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HIV Conspiracy Theory Belief or Institutional Mistrust? A Call for Disentangling Key Concepts.

Authors
  • Sauermilch, Daniel1
  • 1 Columbia University, 5798, Clinical Psychology, 525 120th St., New York City, New York, New York, United States, 10027-6902; [email protected] , (United States)
Type
Published Article
Journal
AIDS Research and Human Retroviruses
Publisher
Mary Ann Liebert
Publication Date
Dec 08, 2019
Identifiers
DOI: 10.1089/AID.2019.0223
PMID: 31813236
Source
Medline
Language
English
License
Unknown

Abstract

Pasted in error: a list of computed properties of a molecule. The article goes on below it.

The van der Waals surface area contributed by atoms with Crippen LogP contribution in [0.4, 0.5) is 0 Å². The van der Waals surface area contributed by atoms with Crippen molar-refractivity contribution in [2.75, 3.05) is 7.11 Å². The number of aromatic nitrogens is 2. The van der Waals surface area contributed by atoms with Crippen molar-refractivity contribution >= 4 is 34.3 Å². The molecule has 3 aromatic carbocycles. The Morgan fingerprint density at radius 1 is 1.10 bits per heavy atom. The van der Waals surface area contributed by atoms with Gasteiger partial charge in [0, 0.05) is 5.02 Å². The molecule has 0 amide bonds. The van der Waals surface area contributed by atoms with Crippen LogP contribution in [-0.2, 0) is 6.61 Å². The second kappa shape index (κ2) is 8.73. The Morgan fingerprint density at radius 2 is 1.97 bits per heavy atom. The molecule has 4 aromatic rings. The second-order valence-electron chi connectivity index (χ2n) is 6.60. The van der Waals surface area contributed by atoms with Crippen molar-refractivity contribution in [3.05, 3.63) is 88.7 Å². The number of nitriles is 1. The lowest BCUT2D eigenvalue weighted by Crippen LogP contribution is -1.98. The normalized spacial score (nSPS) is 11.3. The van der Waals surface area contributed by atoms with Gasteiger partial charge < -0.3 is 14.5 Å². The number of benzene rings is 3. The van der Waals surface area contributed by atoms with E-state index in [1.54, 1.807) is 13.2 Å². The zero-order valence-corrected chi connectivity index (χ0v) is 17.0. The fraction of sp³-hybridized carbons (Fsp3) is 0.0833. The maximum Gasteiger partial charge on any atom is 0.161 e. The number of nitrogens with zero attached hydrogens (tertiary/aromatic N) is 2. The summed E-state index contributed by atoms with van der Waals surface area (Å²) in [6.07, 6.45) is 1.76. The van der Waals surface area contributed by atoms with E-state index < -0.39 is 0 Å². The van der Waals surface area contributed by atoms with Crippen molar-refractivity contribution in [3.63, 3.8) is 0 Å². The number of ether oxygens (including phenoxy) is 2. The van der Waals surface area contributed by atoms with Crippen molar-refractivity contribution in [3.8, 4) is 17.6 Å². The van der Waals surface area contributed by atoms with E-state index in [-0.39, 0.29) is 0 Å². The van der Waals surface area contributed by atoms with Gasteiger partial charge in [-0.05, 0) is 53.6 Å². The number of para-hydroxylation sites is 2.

Researchers studying the mental health implications of HIV continue to conflate institutional mistrust (i.e., medical and/or governmental) with HIV conspiracy theory belief in spite of a multitude of existing scales that measure both independently. While this conflation is made frequently, measuring for HIV conspiracy theory belief in select (largely Black) populations while choosing to forgo a scale for the assessment of institutional mistrust is likewise a fairly common practice. Therefore, research done on the prevalence of HIV conspiracy theories in Black populations ought to be scrutinized for bias. By doing so, the differences and similarities of these phenomena would be clarified and perhaps the way could be paved for a new HIV conspiracy theory belief scale that factors in the Internet's profound effect on conspiracy theory dissemination while ensuring the ethical practice of HIV-related research in the future.

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